17 Sweet Southern Comfort - Buddy Jewell - Columbia
18 How Am I Doin' - Dierks Bentley - Capitol Nashville
19 American Soldier - Toby Keith - DreamWorks
20 Mr. Mom - Lonestar - BNA
21 Here For The Party - Gretchen Wilson - Columbia
22 Stays In Mexico - Toby Keith - DreamWorks
23 Loco - David Lee Murphy - Audium
24 I Want To Live - Josh Gracin - Lyric Street
25 Remember When - Alan Jackson - Arista Nashville
26 I Go Back - Kenny Chesney - BNA
27 Girls Lie Too - Terri Clark - Mercury
28 When The Sun Goes Down - Kenny Chesney And Uncle Kracker - BNA
29 Perfect - Sara Evans - RCA Nashville
30 Paint Me A Birmingham - Tracy Lawrence - DreamWorks
31 Watch The Wind Blow By - Tim McGraw - Curb
32 Too Much Of A Good Thing - Alan Jackson - Arista Nashville
33 Desperately - George Strait - MCA Nashville
34 Redneck Woman - Gretchen Wilson - Sony Nashville
35 Rough & Ready - Trace Adkins - Capitol Nashville
36 Whiskey Girl - Toby Keith - DreamWorks
37 Little Moments - Brad Paisley - Arista Nashville
38 Let's Be Us Again - Lonestar - BNA
39 That's What She Gets For Loving Me - Brooks And Dunn - Arista Nashville
40 Songs About Rain - Gary Allan - MCA Nashville
41 The Woman With You - Kenny Chesney - BNA
42 Awful, Beautiful Life - Darryl Worley - DreamWorks
43 Feels Like Today - Rascal Flatts - Lyric Street
44 Come Home Soon - Shedaisy - Lyric Street
45 Save A Horse (Ride A Cowboy) - Big & Rich - Warner Brothers/WRN
46 In My Daughter's Eyes - Martina McBride - RCA Nashville
47 Good Little Girls - Blue County - Curb
48 Hot Mama - Trace Adkins - Capitol Nashville
49 Some Beach - Blake Shelton - Warner Brothers/WRN
50 I Can't Sleep - Clay Walker - RCA Nashville

2004 Albums of the Year
1 When The Sun Goes Down - Kenny Chesney - BNA
2 Restless - Sara Evans - RCA Nashville
3 Mud On The Tires - Brad Paisley - Arista Nashville
4 Shock'n Y'all - Toby Keith - DreamWorks
5 Here For The Party - Gretchen Wilson - Columbia
6 See If I Care - Gary Allan - MCA Nashville
7 Let's Be Us Again - Lonestar - BNA
8 Golden Road - Keith Urban - Capitol Nashville
9 Room To Breathe - Reba McEntire - MCA Nashville
10 Letters From Home - John Michael Montgomery - Warner Brothers/WRN
11 Shaken Not Stirred - Phil Vassar - Arista Nashville
12 Live Like You Were Dying - Tim McGraw - Curb
13 This I Gotta See - Andy Griggs - RCA Nashville
14 You Do Your Thing - Montgomery Gentry - Columbia
15 Be Here - Keith Urban - Capitol Nashville
16 Greatest Hits Collection, Volume 2 - Brooks And Dunn - Arista Nashville
17 Melt - Rascal Flatts - Lyric Street - 607 Chart Points
18 Billy Currington - Billy Currington - Mercury
19 50 Number Ones - George Strait - MCA Nashville
20 Revelation - Joe Nichols - Universal South
21 Dierks Bentley - Dierks Bentley - Capitol Nashville
22 Buddy Jewell - Buddy Jewell - Columbia
23 Tryin' To Get There - David Lee Murphy - Audium
24 Greatest Hits, Volume 2 - Toby Keith - DreamWorks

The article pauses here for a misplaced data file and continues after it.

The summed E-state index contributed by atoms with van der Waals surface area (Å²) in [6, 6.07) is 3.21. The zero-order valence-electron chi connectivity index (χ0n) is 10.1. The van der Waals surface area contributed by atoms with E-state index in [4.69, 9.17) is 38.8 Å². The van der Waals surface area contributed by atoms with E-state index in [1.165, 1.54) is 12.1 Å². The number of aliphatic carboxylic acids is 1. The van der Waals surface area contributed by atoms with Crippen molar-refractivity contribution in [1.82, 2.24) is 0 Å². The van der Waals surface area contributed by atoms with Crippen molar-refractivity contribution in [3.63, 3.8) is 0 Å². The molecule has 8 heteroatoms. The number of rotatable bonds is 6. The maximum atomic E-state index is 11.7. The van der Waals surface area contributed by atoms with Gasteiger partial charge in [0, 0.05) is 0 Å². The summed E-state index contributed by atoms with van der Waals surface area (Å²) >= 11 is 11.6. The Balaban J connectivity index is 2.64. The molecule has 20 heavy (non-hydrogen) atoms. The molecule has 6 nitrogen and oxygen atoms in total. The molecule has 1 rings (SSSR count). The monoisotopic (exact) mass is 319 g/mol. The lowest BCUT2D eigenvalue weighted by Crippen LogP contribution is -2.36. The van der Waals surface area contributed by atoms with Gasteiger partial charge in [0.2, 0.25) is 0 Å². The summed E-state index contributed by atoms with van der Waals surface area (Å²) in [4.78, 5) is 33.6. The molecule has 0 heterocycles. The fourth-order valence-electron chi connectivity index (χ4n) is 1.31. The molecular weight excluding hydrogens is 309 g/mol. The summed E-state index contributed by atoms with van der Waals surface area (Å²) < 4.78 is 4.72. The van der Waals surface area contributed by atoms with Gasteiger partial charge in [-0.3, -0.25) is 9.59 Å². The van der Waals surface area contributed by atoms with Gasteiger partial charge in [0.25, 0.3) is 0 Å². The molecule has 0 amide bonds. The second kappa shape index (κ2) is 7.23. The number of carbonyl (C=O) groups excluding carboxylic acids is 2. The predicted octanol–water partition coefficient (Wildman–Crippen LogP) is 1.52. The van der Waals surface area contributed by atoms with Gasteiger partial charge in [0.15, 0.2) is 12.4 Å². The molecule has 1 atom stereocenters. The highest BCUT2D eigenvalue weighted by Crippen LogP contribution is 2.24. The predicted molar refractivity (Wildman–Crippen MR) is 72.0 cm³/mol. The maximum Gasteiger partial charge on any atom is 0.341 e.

25 Josh Gracin - Josh Gracin

2004 Artist of the Year
1 Kenny Chesney
2 Brad Paisley
3 Toby Keith
4 Tim McGraw
5 Keith Urban
6 Brad Paisley
7 Billy Currington
8 Brooks And Dunn
9 Alan Jackson
10 Sara Evans

2004 Male Artist of the Year
1 Kenny Chesney
2 Brad Paisley
3 Toby Keith
4 Tim McGraw
5 Keith Urban
6 Billy Currington
7 Alan Jackson
8 George Strait
9 Gary Allan
10 Trace Adkins

2004 Female Artist of the Year
1 Sara Evans
2 Gretchen Wilson
3 Martina McBride
4 Shania Twain
5 Reba McEntire
6 Terri Clark
7 Alison Krauss
8 Carolyn Dawn Johnson
9 Julie Roberts
10 Rachel Proctor

2004 Duo/Group of the Year
1 Brooks And Dunn
2 Rascal Flatts
3 Lonestar
4 Montgomery Gentry
5 Big & Rich
6 Shedaisy
7 Brad Paisley and Alison Krauss
8 Blue County
9 Kenny Chesney And Uncle Kracker
10 Shania Twain and Billy Currington

2004 Best New Artist
1 Gretchen Wilson
2 Big & Rich
3 Josh Gracin
4 Julie Roberts
5 Sugarland

2004 Songwriter of the Year
1 Craig Wiseman
2 John Rich
3 Toby Keith
4 Tom Shapiro
5 Tim Nichols
6 Casey Beathard
7 Big Kenny
8 Harley Allen
9 Rivers Rutherford
10 Gretchen Wilson

Urban and Fogerty Schedule CMT Crossroads  

CMA male vocalist of the year Keith Urban and Rock and Roll  
Hall of Fame member John Fogerty are the latest artists  
scheduled to team up for an episode of CMT Crossroads. In  
the '60s, Fogerty established his reputation as one of  
America's greatest singer-songwriters as the leader of  
Creedence Clearwater Revival. In the band, he wrote and  
sang classic hits such as "Proud Mary," "Bad Moon Rising,"  
"Who'll Stop the Rain," " Lodi" and "Looking Out My Back  
Door." As a solo artist, his credits include the hit single  
"Centerfield" and the 1997 Grammy-winning album Blue Moon  
Swamp. In 2004, he released the critically-acclaimed album  
Deja Vu All Over Again. Urban's latest album, Be Here, was  
certified platinum just weeks after its release. Urban's  
two previous albums are each certified double platinum for